The Spanish Dean !
History Of The Circuit
Discover out why the Jarama circuit is a mythical ...
The sport cars have been a facet permanently attached to the Royal Automobile Club of Spain from its origin. It should be remembered that it was the celebration in 1903 of the Paris-Madrid race that triggered to proceed to the foundation of the Club. For this reason, the official inauguration of the Jarama in 1967 marked a milestone in the already long history of the RACE.
After forty years, the track continues to host multiple activities, in a further demonstration of the commitment of the Club to maintain this important work of expansion of this sport. Although for many having exceeded forty years does not mean that it is not a mere anniversary, which indeed proves that more than four decades ago this was virtually unthinkable in Spain that a permanent track of speed of excellent characteristics would be the Jarama Circuit. Until that time, the sports races in Spain had been carried out in improvised circuits which took advantage of the paths of roads and streets for public use.
Sandro Rocci was responsible for the construction of the future circuit, appointing Rodriguez Riveiro and Dominguez Aguado as architects and they were entrusted with the construction of the gallery and the pits, and John Hugenholtz, who had a profound knowledge of this type of facilities and had the experience of having designed the circuits in Zanwoort in Holland, Suzuka in Japan and others in North America, to gather technical information on engineering which at that time Spain was totally ignorant. Hugenholtz came to our country and visited the forty-six hectares reserved for the circuit, to which he described as ideal for the realization of this project.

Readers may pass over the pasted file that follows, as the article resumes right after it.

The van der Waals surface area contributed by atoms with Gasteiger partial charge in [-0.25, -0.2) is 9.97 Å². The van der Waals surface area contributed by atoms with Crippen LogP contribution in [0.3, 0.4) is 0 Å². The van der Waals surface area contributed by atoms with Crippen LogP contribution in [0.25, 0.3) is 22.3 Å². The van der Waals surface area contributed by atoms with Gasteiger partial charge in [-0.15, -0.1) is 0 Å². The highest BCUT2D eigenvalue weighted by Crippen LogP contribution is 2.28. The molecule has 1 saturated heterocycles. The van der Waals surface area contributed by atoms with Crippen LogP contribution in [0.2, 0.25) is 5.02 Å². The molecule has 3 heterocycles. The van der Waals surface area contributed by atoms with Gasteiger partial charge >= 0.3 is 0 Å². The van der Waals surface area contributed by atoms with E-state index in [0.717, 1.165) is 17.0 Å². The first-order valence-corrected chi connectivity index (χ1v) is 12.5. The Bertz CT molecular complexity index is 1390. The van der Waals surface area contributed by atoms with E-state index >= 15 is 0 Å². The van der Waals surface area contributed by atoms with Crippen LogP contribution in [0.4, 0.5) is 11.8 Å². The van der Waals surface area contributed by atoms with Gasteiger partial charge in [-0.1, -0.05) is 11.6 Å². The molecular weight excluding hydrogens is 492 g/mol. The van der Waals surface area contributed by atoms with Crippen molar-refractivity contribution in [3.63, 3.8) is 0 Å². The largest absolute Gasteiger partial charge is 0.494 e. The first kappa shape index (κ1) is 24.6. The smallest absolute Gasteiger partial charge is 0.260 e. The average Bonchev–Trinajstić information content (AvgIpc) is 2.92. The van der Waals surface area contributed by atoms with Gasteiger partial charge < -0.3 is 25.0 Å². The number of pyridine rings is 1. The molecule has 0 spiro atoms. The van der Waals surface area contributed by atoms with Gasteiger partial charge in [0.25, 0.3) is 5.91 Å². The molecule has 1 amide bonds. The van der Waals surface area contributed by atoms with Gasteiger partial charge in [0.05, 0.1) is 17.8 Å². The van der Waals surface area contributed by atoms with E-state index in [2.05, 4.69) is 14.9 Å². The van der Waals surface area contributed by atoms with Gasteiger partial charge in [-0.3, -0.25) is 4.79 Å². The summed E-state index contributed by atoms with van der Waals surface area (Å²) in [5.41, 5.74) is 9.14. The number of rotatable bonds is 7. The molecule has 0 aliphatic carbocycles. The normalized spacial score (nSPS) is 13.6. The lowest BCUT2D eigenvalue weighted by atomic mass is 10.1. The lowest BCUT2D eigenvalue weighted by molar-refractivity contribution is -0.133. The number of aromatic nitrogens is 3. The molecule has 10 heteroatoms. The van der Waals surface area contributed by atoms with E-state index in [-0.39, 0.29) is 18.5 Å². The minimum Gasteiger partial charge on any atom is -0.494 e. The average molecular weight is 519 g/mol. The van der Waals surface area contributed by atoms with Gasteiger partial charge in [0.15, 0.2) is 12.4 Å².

The first site formation and clearance work was carried out throughout 1964. The track had an actual length of 3,432 meters, although FIA homologation was 3,404 meters, this measurement corresponds to the path that was used by the racing cars. The numerous curves that consists in the Jarama Circuit made it a very technical circuit, although the wide nature of its roadway, nine meters, therefore allowing very good condition for driving. For its construction more than two million kilograms of cement and four thousand cubic meters of gravel were needed. The ground was first stabilized with a layer of cement with a thickness of 15 centimeters, on which is superimposed different layers of asphaltic concrete, the last of them, called road surface which had a finer gravel than the previous one. The end result was a good surface for disputing any sporting events.
In spite of the fact that the heavy rains during the winter of 1965 and the spring of the following year this delayed the normal rhythm of the works, during the last days of 1966 the Spanish sportsmen had first contact with the new circuit.
Since then and until our days, evidence of the world of Formula 1, moto GP, and multitude of smaller tests, has made the circuit of the Jarama as one of the most important circuits at a global level. A Legend...